The California High-Speed Rail Authority (CHSRA) in the US has green lighted the Final Environmental Impact Report/Environmental Impact Statement (EIR/EIS) for a key section of the high-speed project.
The approval for the 14-mile Burbank to Los Angeles project section removes hurdles for full California Environmental Quality Act (CEQA) clearance of nearly 300 miles of the project’s 500-mile Phase I alignment from San Francisco to Los Angeles/Anaheim.
CHSRA CEO Brian Kelly said: “Today’s approval represents a historic milestone and brings us closer to providing the first high-speed rail system in the US.
“We appreciate the continued support and collaboration with local and regional agencies and stakeholders as we work together to improve transportation in California.”
The high-speed rail project in California will run from San Francisco to the Los Angeles basin and will eventually be extended to Sacramento and San Diego.
According to the CHSRA website, the overall system will total 800-miles with 24 stations with trains travelling at around 200 miles per hour speed.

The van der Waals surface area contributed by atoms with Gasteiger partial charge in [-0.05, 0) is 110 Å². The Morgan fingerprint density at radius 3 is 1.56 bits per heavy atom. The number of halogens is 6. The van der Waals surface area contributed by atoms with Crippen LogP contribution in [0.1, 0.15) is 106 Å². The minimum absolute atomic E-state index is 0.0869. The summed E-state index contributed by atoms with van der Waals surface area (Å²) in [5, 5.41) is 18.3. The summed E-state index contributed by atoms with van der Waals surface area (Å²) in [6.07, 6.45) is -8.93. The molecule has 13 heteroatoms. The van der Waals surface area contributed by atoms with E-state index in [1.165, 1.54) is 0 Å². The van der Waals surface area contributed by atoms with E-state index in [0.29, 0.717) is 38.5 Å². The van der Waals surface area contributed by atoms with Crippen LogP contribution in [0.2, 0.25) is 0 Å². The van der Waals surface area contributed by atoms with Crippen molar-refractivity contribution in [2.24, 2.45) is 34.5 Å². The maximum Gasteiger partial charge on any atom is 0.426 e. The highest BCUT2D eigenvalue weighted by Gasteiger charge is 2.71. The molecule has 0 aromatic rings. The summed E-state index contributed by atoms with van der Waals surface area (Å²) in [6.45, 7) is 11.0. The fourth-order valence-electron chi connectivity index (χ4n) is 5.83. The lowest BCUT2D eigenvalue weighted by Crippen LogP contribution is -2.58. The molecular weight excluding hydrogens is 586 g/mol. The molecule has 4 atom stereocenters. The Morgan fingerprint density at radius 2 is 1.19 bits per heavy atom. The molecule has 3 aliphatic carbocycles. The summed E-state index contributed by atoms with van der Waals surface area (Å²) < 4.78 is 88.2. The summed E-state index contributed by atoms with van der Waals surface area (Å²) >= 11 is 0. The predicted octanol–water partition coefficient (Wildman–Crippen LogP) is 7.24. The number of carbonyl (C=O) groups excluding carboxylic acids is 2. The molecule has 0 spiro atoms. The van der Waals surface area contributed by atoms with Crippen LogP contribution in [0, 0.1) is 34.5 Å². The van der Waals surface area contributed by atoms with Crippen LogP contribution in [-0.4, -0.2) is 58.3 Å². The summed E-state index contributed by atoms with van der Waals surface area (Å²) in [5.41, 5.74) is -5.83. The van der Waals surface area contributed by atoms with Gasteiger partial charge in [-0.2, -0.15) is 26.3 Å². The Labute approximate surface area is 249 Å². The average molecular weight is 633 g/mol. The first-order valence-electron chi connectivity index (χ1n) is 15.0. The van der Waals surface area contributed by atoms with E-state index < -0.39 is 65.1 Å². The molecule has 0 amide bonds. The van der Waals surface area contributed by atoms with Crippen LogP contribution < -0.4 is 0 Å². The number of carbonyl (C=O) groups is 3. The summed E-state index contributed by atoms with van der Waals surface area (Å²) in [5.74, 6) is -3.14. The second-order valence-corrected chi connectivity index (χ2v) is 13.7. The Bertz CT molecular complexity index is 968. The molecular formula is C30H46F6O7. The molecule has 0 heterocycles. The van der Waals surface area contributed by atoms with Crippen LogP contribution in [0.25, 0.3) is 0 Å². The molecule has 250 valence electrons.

The Burbank to Los Angeles project section will run from a new Hollywood Burbank Airport Station to the existing Los Angeles Union Station. It will serve as an additional link between Downtown Los Angeles and the San Fernando Valley.
The construction of the section is expected to start when funding becomes available.
CHSRA aims to complete the environmental process for the full Phase I of the high-speed rails system by next year.
The board is now set to assess the final environmental documents for the San Jose to Merced and San Francisco to San Jose project sections in April and June of 2022, respectively.
Currently, around 119 miles of the project is under construction.
In June last year, the federal government reinstated $929m of funding for the high-speed rail project.